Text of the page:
The open office isn’t a new paradigm. However, its prevalence in the corporate landscaping is increasing. While open designs offer benefits, such as greater communication and higher energy, it also has drawbacks.
Unless you own the company, you get little say in the office design. That means you have to adapt to the environment or seek employment elsewhere. While you’ll appreciate openness when handling team-oriented projects, focusing on personal assignments requires some creativity. If you need to learn to work in an open office, here are some tips to make frustrations more manageable.
Noise and Chaos
As reported by the BBC, open offices are often less productive than their walled counterparts. The constant drone of background noise and a sense of chaos is distracting. Additionally, a lack of sound privacy also negatively impacts productivity. Workers are assaulted by the sounds associated with every conversation and phone call. And it is hard to find a quiet place to hold more private conversations or manage business-related phone calls.
If you need to block out the surrounding cacophony, and your workplace permits the activity, invest in high-quality headphones. This gives you the option of drowning out the excess sound with something you find motivating. Noise-cancelling options can also block some of the noise even when your music volume is low.
When privacy is needed for a business call, check into nearby options. It may not be glamorous, but supply closets may buffer you from the sound. Or, see if your company is willing to create a pseudo-phone booth. A small space with some basic walls can allow employees to conduct the phone-based business necessary without the distraction of outside noise.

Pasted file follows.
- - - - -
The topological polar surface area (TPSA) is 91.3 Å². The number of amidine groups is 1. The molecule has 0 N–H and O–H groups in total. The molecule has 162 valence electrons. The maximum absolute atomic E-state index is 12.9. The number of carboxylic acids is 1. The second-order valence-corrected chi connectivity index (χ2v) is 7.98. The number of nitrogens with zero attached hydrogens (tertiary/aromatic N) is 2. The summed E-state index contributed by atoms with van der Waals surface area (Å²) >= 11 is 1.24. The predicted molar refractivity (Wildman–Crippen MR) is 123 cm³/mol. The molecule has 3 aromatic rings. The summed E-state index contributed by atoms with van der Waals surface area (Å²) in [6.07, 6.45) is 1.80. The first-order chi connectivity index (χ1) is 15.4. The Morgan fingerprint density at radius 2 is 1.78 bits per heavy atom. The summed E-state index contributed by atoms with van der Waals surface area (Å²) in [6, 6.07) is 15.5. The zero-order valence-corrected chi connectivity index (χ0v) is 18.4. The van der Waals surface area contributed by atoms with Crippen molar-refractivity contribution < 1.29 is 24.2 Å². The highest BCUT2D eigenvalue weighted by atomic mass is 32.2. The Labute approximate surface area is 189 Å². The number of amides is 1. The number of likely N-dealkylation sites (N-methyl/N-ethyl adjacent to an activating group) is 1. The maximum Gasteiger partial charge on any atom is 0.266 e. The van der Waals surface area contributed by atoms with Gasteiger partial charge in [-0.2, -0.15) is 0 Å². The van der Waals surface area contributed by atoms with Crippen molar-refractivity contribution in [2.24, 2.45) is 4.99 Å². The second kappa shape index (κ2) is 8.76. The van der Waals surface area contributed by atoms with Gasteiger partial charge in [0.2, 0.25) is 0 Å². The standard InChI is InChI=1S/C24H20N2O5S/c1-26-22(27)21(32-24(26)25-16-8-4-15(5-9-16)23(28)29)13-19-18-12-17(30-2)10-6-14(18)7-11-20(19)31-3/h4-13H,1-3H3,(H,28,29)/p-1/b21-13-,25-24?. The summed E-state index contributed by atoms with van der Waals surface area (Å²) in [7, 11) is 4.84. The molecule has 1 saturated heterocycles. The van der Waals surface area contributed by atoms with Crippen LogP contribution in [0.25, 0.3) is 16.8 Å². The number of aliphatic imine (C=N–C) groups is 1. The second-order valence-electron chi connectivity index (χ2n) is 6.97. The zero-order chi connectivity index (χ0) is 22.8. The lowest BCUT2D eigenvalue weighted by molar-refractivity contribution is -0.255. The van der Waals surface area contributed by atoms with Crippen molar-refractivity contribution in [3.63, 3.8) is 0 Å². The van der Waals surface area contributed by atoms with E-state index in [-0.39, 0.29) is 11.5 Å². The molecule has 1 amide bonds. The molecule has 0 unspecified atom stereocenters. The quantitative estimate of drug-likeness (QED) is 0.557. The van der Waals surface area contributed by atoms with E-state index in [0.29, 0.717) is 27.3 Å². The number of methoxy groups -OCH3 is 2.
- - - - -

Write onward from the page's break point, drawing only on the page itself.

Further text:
If the call is scheduled in advance, you can try to secure a conference room or similar space for the duration of the conversation. That way you can literally shut the world out while you manage your duties.
Another issue revolves around constant interruptions. The open design encourages communication, but it also makes it easier for co-workers to barge in when you’re immersed in something else. This makes focusing difficult, as you may have to start and stop a project multiple times to manage randomly presented issues, questions, or even social efforts.
Finding a method for signalling co-workers that you are in “do not disturb” mode can alleviate some of these issues. Consider instituting a symbolic system that can be displayed on your desk. For example, you can keep two cups, one red and one green, in your desk drawer. When interruptions are fine, place the green cup in a visible location. When you need to focus, display the red cup instead. While signals might not stop everyone, it can limit distractions that aren’t necessary in nature.
Alternatively, see if the office is open to maintaining a “heads down” space. This encompasses quiet areas for work that requires significant focus and dedication. If that isn’t available, scheduling time in a conference room can work here as well.
Mind Your Activity
If you’re feeling the frustration that goes with an open office design, your co-workers likely are too. Be considerate regarding your activities, speaking volume, and interruptions you create to create a more harmonious environment. If someone in particular is causing issues, feel free to speak with them (if you have that level of relationship) or your supervisor if intervention is necessary. Some people aren’t aware that their activities are bothersome, so finding a polite way to have the issue addressed may save your sanity. Otherwise, it may be time to look for a workplace that better suits your style.